Morning Documentaries

Friday, 9:30 to 11:45 a.m., Library 3023

Allan Keown, Wade Brynelson

Many outstanding documentaries were produced in 2013 and 2014. The finalists for the Oscars in 2013 and for the Sundance Film Festivals in 2013 and 2014 were again of remarkable quality. The genre continues to evolve in transcendent ways. We have drawn heavily from those finalists and winners for our 13 fall seminar selections. Please watch for the specific titles as well in the Renaissance Recorder newsletter. In addition, we shall have a complete or nearly complete seminar list of all 13 titles at Rendezvous on Aug. 29. This is a drop-in seminar with no sign-up or presentation requirements.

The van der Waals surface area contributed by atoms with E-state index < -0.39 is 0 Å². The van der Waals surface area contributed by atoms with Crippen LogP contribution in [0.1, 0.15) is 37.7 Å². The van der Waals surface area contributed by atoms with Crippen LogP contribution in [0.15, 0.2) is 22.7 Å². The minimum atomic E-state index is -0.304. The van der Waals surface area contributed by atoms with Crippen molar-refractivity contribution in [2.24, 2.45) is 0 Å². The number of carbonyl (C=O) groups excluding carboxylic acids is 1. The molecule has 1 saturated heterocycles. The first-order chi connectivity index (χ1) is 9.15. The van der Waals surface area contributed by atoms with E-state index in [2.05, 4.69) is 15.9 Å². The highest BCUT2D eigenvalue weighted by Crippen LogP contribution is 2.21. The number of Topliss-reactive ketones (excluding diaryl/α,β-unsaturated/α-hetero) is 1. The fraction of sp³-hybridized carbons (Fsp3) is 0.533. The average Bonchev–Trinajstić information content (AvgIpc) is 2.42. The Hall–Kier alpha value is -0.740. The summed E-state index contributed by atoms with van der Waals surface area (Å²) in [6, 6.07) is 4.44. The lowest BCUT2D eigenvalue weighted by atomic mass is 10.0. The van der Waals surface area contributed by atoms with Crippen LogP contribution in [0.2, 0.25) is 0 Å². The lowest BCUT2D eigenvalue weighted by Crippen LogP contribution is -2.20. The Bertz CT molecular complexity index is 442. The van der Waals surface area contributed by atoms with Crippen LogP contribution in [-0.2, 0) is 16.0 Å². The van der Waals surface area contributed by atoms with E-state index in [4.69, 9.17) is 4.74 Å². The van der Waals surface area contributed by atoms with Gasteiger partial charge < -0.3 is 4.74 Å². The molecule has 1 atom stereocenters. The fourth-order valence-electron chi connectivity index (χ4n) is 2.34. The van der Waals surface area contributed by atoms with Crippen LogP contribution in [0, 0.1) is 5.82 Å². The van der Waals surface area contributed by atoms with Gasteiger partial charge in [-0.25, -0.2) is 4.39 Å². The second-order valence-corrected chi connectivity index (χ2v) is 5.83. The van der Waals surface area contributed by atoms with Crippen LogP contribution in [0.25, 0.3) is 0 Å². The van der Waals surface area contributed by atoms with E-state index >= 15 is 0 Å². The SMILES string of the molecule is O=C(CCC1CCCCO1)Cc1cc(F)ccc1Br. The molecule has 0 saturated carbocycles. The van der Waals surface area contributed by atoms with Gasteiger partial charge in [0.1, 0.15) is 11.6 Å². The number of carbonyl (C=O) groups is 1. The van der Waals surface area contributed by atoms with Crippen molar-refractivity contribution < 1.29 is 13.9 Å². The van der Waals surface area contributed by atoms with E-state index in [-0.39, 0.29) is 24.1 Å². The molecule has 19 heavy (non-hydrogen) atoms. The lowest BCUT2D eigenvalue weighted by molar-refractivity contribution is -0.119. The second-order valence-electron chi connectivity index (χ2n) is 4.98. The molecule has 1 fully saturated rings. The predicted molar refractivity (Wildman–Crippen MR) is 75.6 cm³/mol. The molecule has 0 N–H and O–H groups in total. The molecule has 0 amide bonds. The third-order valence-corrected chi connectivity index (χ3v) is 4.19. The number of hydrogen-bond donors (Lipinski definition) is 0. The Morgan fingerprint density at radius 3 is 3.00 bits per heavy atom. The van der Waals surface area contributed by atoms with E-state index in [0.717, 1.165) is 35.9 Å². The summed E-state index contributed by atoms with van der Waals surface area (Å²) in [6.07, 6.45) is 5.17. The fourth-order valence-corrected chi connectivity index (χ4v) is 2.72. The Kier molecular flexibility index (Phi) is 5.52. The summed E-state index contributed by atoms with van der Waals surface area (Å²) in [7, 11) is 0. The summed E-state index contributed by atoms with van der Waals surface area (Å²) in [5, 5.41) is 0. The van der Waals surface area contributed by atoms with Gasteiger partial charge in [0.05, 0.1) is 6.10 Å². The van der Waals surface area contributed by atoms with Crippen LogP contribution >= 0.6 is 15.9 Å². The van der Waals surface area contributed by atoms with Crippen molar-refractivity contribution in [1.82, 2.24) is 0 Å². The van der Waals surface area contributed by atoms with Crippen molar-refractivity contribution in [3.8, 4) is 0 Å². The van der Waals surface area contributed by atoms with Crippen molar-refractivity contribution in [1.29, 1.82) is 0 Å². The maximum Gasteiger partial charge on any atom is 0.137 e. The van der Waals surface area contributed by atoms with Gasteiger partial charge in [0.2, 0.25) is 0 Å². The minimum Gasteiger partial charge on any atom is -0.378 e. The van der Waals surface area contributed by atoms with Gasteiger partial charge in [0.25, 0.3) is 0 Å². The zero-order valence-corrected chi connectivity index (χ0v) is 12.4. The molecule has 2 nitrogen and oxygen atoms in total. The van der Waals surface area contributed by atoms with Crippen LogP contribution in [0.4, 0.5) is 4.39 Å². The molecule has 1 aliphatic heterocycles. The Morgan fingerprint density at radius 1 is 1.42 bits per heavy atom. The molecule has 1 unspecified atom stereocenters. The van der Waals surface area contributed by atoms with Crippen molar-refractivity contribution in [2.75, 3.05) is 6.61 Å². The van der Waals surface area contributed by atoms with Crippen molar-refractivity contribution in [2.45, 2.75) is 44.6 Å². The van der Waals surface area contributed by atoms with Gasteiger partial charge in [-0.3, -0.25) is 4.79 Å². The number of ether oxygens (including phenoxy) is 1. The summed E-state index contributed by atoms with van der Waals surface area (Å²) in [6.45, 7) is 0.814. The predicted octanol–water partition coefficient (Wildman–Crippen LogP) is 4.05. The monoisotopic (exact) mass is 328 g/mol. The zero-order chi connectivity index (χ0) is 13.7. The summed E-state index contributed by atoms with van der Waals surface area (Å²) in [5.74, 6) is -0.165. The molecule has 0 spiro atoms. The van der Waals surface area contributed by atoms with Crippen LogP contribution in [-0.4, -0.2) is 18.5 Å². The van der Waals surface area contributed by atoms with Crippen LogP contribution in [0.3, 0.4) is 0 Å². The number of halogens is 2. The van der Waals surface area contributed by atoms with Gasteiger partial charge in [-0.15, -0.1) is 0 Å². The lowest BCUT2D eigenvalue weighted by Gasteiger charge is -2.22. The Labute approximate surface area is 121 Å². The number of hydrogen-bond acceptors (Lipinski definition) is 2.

Sept. 5:
Inequality for All (2013) is Robert Reich's recent documentary that examines the widening inequality gap from six directions. It is an articulate argument on behalf of the middle class as it demonstrates how the widening income gap has a devastating impact on the American economy. It is an intimate portrait of a man whose lifelong goal remains protecting those who are unable to protect themselves and explains how the massive consolidation of wealth by a few threatens the viability of the American workforce and the foundation of democracy. It shows in multiple ways how the issue of economic inequality affects each of us. (90 mins.)
Sept. 12: